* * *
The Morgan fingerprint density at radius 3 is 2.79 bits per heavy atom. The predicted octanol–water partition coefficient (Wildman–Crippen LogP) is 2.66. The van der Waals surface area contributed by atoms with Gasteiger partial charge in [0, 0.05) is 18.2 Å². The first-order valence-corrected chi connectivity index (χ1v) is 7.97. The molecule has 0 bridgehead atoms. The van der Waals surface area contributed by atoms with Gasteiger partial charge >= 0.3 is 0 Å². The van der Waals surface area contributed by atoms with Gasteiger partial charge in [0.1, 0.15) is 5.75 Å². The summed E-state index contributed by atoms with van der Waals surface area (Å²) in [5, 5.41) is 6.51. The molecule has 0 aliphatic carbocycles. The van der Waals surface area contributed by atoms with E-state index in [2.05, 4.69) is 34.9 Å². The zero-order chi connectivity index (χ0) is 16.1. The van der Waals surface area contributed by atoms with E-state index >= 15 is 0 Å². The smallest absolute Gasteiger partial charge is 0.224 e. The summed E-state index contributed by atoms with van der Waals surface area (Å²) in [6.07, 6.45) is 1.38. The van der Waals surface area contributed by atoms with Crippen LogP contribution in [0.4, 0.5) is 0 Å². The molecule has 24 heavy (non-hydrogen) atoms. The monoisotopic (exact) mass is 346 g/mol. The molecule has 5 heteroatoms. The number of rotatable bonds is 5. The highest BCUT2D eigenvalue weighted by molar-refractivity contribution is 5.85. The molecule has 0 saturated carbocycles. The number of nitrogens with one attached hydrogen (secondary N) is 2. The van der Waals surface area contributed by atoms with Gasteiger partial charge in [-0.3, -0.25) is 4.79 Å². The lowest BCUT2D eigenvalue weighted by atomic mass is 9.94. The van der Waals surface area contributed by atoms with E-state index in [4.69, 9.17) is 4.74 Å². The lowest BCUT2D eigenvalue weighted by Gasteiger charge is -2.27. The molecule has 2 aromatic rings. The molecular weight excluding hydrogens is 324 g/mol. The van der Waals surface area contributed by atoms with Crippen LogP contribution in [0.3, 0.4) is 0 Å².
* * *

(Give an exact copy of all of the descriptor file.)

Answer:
The Morgan fingerprint density at radius 3 is 2.79 bits per heavy atom. The predicted octanol–water partition coefficient (Wildman–Crippen LogP) is 2.66. The van der Waals surface area contributed by atoms with Gasteiger partial charge in [0, 0.05) is 18.2 Å². The first-order valence-corrected chi connectivity index (χ1v) is 7.97. The molecule has 0 bridgehead atoms. The van der Waals surface area contributed by atoms with Gasteiger partial charge >= 0.3 is 0 Å². The van der Waals surface area contributed by atoms with Gasteiger partial charge in [0.1, 0.15) is 5.75 Å². The summed E-state index contributed by atoms with van der Waals surface area (Å²) in [5, 5.41) is 6.51. The molecule has 0 aliphatic carbocycles. The van der Waals surface area contributed by atoms with E-state index in [2.05, 4.69) is 34.9 Å². The zero-order chi connectivity index (χ0) is 16.1. The van der Waals surface area contributed by atoms with E-state index >= 15 is 0 Å². The smallest absolute Gasteiger partial charge is 0.224 e. The summed E-state index contributed by atoms with van der Waals surface area (Å²) in [6.07, 6.45) is 1.38. The van der Waals surface area contributed by atoms with Crippen LogP contribution in [0.4, 0.5) is 0 Å². The molecule has 24 heavy (non-hydrogen) atoms. The monoisotopic (exact) mass is 346 g/mol. The molecule has 5 heteroatoms. The number of rotatable bonds is 5. The highest BCUT2D eigenvalue weighted by molar-refractivity contribution is 5.85. The molecule has 0 saturated carbocycles. The number of nitrogens with one attached hydrogen (secondary N) is 2. The van der Waals surface area contributed by atoms with Gasteiger partial charge in [-0.3, -0.25) is 4.79 Å². The lowest BCUT2D eigenvalue weighted by atomic mass is 9.94. The van der Waals surface area contributed by atoms with E-state index in [4.69, 9.17) is 4.74 Å². The lowest BCUT2D eigenvalue weighted by Gasteiger charge is -2.27. The molecule has 2 aromatic rings. The molecular weight excluding hydrogens is 324 g/mol. The van der Waals surface area contributed by atoms with Crippen LogP contribution in [0.3, 0.4) is 0 Å².